The Salt Lake Tribune published an editorial on January 11, 2011 opining that the EPA’s cleanup of Navajo backyards ought to be a “teachable moment” for the future of nuclear energy. The Tribune’s editorial board wrote:
[The EPA’s ongoing cleanup] is the least the nation can do to repay the area’s residents for the sacrifice they, unwittingly, made for the development, first of America’s atomic weapons program, then of its drive for nuclear energy. It is a process that should also be useful in designing the next round of environmental protection standards and protocols, one that might make all the suffering felt, and all the money now spent, at Oljato unnecessary at the next such project.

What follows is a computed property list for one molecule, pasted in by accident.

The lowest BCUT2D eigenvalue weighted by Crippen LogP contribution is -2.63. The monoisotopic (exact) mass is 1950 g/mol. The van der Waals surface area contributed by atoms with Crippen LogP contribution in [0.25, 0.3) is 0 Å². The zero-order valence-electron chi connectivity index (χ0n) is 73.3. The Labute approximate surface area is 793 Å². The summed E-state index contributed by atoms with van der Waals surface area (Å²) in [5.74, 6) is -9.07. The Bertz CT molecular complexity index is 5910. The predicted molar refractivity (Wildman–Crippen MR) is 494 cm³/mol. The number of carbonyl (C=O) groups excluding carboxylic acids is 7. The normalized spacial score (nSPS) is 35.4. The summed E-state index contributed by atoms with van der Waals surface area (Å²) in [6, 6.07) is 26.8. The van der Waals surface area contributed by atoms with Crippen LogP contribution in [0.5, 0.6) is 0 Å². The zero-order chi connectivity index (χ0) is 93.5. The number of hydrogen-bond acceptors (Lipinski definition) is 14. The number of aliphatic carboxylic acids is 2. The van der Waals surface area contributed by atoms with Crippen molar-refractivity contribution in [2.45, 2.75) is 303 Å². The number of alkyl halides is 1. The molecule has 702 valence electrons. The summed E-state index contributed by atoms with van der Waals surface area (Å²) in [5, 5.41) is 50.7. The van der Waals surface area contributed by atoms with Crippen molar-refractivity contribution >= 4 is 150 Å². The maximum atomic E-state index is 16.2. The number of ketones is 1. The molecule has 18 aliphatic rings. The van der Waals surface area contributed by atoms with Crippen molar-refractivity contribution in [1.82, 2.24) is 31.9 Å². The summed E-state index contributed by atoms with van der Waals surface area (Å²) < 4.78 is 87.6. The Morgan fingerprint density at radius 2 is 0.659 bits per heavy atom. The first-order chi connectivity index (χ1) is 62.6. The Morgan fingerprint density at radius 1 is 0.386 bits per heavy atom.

As the demands for energy grow across the West, there will doubtless be more uranium mines, more debris and tailings to dispose of, even as other projects such as the dreamed-of liberation of so-called tar sands and traditional old-energy oil and gas searches also despoil the land.
In the ‘40s, we now tell ourselves, we didn’t know how dangerous this stuff was, how we could have protected ourselves and our offspring from it, how we could have avoided poisoning entire towns for thousands of years just to extract a few years’ worth of energy.
Read the full editorial on their website.